We live in a world that offers us countless opportunities to grow and do and contribute. Trying to make the most of such abundance might leave us facing overwhelm and exhaustion. What do we do when it’s all too much?
When the overwhelm takes over
Feeling overwhelmed is a common thread I see in The Productive Woman community and in the emails I receive. Many women (and men) are struggling to manage a job, children, a spouse, or life as a single parent. On top of that we’re trying to find time for personal interests (or just to get some sleep). There have been several posts in the Community Facebook group about the overwhelmed feeling that can come when it seems there are too many things to do and we’re not doing them well.
I’ve felt that way. A full-time law practice is rewarding but also demanding and time-consuming. Sometimes it’s left me feeling tired and stressed; it’s affected my health, both physical and emotional. I’ve been doing this for nineteen years. For seven of those years, I commuted 55 miles each way, every day. When that got to be too much, my husband and I found a small apartment near my office, where I could stay during the week. This reduced my daily commute but kept me from home a lot of the time. Our children are grown, but I was still away from my husband.
We recently made a big change. I reduced my law practice to part-time, and we let the apartment go so I could be home full-time. That didn’t eliminate all the stress, though. Even though it’s a change I wanted, it’s still scary. Practicing law full time has been my life for the past nineteen years. And the change means a drastic reduction in our household income.
In additional to the mental turmoil with making this decision, over the past weeks I’ve been working long hours, tending to The Productive Woman stuff, trying to be there for my family, and packing and dealing with the tasks involved in a move.
My point? Every choice we make has the potential for times of stress and overwhelm. There might be a woman out there who can do it all, all the time, and always feel good about it all … but I’ve never met her.
No One Can Do It All
What can we do about this feeling of overwhelm and incompetence?
We need to start by being a little kinder to ourselves.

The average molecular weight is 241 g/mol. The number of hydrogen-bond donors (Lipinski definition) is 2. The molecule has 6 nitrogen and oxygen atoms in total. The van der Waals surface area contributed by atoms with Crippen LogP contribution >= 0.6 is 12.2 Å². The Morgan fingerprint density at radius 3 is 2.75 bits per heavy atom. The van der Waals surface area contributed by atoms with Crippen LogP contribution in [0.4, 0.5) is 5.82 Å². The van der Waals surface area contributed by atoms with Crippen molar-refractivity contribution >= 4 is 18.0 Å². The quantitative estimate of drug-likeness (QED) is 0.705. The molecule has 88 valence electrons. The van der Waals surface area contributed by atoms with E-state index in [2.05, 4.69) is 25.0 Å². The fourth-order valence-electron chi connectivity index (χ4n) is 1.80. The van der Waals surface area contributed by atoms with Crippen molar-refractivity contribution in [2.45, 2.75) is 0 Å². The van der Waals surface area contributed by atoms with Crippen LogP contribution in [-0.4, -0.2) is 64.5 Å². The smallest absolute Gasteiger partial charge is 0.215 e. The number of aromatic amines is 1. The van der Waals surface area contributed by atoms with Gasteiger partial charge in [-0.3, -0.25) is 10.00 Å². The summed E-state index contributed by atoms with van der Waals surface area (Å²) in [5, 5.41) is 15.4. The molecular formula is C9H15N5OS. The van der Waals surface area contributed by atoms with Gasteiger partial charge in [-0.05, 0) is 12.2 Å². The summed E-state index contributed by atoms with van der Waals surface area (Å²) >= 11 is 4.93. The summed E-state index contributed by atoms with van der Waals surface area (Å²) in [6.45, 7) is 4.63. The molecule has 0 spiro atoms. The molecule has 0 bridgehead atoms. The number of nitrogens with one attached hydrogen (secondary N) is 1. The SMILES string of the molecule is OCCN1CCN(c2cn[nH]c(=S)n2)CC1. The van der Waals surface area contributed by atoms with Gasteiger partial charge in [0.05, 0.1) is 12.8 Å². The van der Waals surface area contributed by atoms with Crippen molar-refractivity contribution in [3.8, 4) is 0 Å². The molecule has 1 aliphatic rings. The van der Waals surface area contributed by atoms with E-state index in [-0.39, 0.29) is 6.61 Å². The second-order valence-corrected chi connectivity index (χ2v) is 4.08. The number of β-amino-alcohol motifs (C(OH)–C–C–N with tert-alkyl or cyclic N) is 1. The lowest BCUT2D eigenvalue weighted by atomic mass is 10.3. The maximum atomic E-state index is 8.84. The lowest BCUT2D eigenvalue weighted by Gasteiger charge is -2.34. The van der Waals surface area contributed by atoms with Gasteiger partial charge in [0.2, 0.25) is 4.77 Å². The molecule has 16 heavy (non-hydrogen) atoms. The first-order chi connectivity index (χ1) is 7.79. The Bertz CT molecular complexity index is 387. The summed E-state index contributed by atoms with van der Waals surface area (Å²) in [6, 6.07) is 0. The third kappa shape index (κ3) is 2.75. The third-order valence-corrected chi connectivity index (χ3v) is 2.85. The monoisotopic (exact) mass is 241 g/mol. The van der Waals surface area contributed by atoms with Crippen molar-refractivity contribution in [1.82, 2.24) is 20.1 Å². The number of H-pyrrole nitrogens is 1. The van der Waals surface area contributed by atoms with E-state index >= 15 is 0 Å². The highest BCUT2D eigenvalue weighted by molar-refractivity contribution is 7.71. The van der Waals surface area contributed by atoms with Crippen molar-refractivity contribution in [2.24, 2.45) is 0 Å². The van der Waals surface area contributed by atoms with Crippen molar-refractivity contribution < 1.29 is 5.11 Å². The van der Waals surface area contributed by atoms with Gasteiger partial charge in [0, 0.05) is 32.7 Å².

We live in a time when there are many opportunities available to us and for our children, and choices to be made about where and how we spend our time. We tend to judge ourselves harshly. We compare ourselves to others, and from what we see, they’ve got it all together. One of the things I love about The Productive Woman community is that women are coming forward and admitting they are not coping as well as they’d like.
When we compare, we are often comparing our insides to their outsides. We are often comparing our internal feelings of overwhelm and incompetence to their external appearance of calm competence.
We need to remember that what we see on the outside may not tell the whole story. We never know what’s going on in another person’s home or mind. Other people might look at you and think you have it all together; they don’t see what you’re feeling inside.'Be a little kinder to yourself.'Click To Tweet
Time, Energy, and Attention are Finite Resources
Time, energy, and attention are finite resources. What’s spent on one thing is not available for another. Each of us needs to ask herself, “What really, really matters to me? Do my calendar and my checkbook reflect that?” Our calendar and our checkbook tell the real truth about where our priorities are. If they don’t reflect the priority in our hearts, then that is where the disconnect comes in. We know we are spending all of our time, all of our energy, all our of our attention, doing whatever myriad of things we are doing, and yet they are not reflecting what really matters to us.